Between the late 18th and the early 20th century, the industrialized world experienced a transition in birth practices. While in many countries this led to a separation of midwifery from modern medicine, in Germany new standards of health care were embraced. Fallwell’s study explores this transition and sets it in its wider historical context.
“What is particularly insightful about this book is that it invites us to think of the existing records. The author not only draws attention to power politics inscribed in the process by which the written record linked to midwifery was produced, but also discusses how this process itself ultimately served to disempower midwives as a profession, despite midwives’ active participation in professionalizing themselves. The author skilfully maps out the intricate links between the politics of text production and the politics of making midwifery a profession. This is a book that will have a lasting impact on the ever-growing scholarship of the history of midwives and midwifery. I thoroughly enjoyed reading it, and I think you will too.” - Aya Homei, University of Manchester, The British Journal for the History of Science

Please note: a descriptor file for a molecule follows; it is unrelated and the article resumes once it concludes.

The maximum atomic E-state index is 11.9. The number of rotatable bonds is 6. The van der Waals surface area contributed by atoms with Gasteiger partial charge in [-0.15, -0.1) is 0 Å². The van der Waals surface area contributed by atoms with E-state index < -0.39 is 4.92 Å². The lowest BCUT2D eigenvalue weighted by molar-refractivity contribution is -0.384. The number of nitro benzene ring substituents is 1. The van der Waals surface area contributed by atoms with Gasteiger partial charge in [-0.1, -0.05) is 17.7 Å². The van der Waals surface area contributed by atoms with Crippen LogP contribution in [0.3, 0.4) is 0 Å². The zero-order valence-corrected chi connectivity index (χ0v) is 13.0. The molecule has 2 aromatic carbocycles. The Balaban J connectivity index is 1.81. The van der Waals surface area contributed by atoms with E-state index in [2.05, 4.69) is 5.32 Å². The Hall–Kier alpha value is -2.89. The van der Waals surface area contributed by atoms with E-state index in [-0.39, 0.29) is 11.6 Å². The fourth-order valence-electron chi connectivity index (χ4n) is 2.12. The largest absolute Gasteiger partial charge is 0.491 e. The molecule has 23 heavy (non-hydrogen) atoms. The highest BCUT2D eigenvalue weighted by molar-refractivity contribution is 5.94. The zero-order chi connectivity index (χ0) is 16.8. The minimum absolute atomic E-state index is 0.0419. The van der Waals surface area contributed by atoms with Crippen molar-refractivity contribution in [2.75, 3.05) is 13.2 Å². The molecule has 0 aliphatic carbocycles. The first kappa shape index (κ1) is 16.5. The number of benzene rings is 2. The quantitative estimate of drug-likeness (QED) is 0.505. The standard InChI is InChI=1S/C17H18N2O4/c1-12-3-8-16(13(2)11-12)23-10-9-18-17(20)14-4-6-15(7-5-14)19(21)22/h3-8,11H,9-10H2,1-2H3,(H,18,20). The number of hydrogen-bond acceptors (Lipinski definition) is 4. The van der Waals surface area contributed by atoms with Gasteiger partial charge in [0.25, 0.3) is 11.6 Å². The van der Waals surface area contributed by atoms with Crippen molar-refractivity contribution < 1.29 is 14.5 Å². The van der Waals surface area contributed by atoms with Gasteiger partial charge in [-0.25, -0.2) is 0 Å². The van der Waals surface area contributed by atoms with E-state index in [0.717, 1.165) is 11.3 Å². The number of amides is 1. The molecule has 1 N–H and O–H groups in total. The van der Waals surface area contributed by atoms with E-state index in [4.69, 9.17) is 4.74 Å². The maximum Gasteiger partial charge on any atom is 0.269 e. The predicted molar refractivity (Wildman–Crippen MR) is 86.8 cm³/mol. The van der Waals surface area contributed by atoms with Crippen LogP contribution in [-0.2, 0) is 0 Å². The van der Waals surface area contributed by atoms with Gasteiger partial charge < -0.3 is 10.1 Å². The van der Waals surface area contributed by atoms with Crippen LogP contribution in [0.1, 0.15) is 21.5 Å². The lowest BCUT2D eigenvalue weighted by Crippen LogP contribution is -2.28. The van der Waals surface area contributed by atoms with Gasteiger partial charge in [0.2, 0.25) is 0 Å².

Series Editors: David Cantor and Keir Waddington
Studies for the Society for the Social History of Medicine is concerned with all aspects of health, illness and medicine, from antiquity to the present. The series is a collaboration between Routledge and the Society for the Social History of Medicine (SSHM). The SSHM has pioneered the social history of medicine and interdisciplinary approaches to the histories of medicine, welfare, public health, demography, anthropology, sociology, social administration and health economics, and the book series reflects these interests.
Submissions are invited from established scholars and first-time authors alike. Prospective authors should send a detailed proposal with a rationale, chapter outlines and at least two sample chapters alongside a brief author’s biography and an anticipated submission date to the editors.
David Cantor: cantord @ mail.nih.gov
Keir Waddington: waddingtonK @ cardiff.ac.uk